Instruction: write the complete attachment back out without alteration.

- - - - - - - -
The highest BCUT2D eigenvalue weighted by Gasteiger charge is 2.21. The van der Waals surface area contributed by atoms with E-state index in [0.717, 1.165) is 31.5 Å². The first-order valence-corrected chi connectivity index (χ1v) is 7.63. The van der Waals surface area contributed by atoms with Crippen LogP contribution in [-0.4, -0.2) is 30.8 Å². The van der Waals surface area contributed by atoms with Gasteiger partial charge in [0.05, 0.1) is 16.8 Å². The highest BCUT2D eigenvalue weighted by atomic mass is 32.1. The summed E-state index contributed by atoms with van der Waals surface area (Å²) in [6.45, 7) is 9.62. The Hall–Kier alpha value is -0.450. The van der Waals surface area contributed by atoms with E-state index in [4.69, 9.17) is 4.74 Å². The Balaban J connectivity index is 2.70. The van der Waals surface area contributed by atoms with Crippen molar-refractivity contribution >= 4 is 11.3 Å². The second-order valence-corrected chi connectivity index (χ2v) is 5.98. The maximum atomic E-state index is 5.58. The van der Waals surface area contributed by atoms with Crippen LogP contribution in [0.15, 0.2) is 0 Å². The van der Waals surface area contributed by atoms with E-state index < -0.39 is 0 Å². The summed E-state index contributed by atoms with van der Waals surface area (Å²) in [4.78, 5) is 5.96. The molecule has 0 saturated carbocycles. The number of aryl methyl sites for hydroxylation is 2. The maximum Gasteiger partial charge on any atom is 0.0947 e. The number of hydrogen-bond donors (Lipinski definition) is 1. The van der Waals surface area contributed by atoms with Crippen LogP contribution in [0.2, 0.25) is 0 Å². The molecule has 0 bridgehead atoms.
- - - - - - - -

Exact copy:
The highest BCUT2D eigenvalue weighted by Gasteiger charge is 2.21. The van der Waals surface area contributed by atoms with E-state index in [0.717, 1.165) is 31.5 Å². The first-order valence-corrected chi connectivity index (χ1v) is 7.63. The van der Waals surface area contributed by atoms with Crippen LogP contribution in [-0.4, -0.2) is 30.8 Å². The van der Waals surface area contributed by atoms with Gasteiger partial charge in [0.05, 0.1) is 16.8 Å². The highest BCUT2D eigenvalue weighted by atomic mass is 32.1. The summed E-state index contributed by atoms with van der Waals surface area (Å²) in [6.45, 7) is 9.62. The Hall–Kier alpha value is -0.450. The van der Waals surface area contributed by atoms with E-state index in [4.69, 9.17) is 4.74 Å². The Balaban J connectivity index is 2.70. The van der Waals surface area contributed by atoms with Crippen molar-refractivity contribution >= 4 is 11.3 Å². The second-order valence-corrected chi connectivity index (χ2v) is 5.98. The maximum atomic E-state index is 5.58. The van der Waals surface area contributed by atoms with Crippen LogP contribution in [0.15, 0.2) is 0 Å². The van der Waals surface area contributed by atoms with E-state index < -0.39 is 0 Å². The summed E-state index contributed by atoms with van der Waals surface area (Å²) in [4.78, 5) is 5.96. The molecule has 0 saturated carbocycles. The number of aryl methyl sites for hydroxylation is 2. The maximum Gasteiger partial charge on any atom is 0.0947 e. The number of hydrogen-bond donors (Lipinski definition) is 1. The van der Waals surface area contributed by atoms with Crippen LogP contribution in [0.2, 0.25) is 0 Å². The molecule has 0 bridgehead atoms.